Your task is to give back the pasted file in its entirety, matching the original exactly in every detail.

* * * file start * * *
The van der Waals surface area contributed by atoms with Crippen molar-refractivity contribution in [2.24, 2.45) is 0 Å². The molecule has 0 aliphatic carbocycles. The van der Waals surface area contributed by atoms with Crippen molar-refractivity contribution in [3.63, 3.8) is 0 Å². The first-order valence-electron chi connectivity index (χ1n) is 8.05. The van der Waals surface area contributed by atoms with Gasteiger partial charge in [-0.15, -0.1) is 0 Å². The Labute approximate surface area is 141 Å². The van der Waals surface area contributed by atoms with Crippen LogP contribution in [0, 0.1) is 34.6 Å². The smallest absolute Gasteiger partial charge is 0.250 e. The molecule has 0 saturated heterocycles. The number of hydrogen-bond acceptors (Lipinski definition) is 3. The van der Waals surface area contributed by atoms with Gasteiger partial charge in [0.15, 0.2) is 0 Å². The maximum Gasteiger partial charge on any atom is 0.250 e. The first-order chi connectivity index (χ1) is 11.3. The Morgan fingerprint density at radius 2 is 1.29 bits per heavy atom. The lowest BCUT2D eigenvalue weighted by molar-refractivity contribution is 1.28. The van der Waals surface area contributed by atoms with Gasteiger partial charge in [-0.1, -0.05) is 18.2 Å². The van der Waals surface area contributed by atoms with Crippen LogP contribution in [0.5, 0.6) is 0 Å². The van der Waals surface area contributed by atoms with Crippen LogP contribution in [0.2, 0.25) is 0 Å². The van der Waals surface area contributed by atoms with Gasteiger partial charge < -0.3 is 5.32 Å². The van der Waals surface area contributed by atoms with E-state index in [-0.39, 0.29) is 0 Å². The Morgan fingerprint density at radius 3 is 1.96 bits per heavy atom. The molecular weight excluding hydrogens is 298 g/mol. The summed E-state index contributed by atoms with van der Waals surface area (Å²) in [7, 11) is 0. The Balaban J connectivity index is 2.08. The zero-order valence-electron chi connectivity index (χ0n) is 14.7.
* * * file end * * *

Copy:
The van der Waals surface area contributed by atoms with Crippen molar-refractivity contribution in [2.24, 2.45) is 0 Å². The molecule has 0 aliphatic carbocycles. The van der Waals surface area contributed by atoms with Crippen molar-refractivity contribution in [3.63, 3.8) is 0 Å². The first-order valence-electron chi connectivity index (χ1n) is 8.05. The van der Waals surface area contributed by atoms with Gasteiger partial charge in [-0.15, -0.1) is 0 Å². The Labute approximate surface area is 141 Å². The van der Waals surface area contributed by atoms with Crippen LogP contribution in [0, 0.1) is 34.6 Å². The smallest absolute Gasteiger partial charge is 0.250 e. The molecule has 0 saturated heterocycles. The number of hydrogen-bond acceptors (Lipinski definition) is 3. The van der Waals surface area contributed by atoms with Gasteiger partial charge in [0.15, 0.2) is 0 Å². The maximum Gasteiger partial charge on any atom is 0.250 e. The first-order chi connectivity index (χ1) is 11.3. The Morgan fingerprint density at radius 2 is 1.29 bits per heavy atom. The lowest BCUT2D eigenvalue weighted by molar-refractivity contribution is 1.28. The van der Waals surface area contributed by atoms with Gasteiger partial charge in [-0.1, -0.05) is 18.2 Å². The van der Waals surface area contributed by atoms with Crippen LogP contribution in [0.5, 0.6) is 0 Å². The van der Waals surface area contributed by atoms with Crippen LogP contribution in [0.2, 0.25) is 0 Å². The van der Waals surface area contributed by atoms with Gasteiger partial charge < -0.3 is 5.32 Å². The van der Waals surface area contributed by atoms with E-state index in [-0.39, 0.29) is 0 Å². The Morgan fingerprint density at radius 3 is 1.96 bits per heavy atom. The molecular weight excluding hydrogens is 298 g/mol. The summed E-state index contributed by atoms with van der Waals surface area (Å²) in [7, 11) is 0. The Balaban J connectivity index is 2.08. The zero-order valence-electron chi connectivity index (χ0n) is 14.7.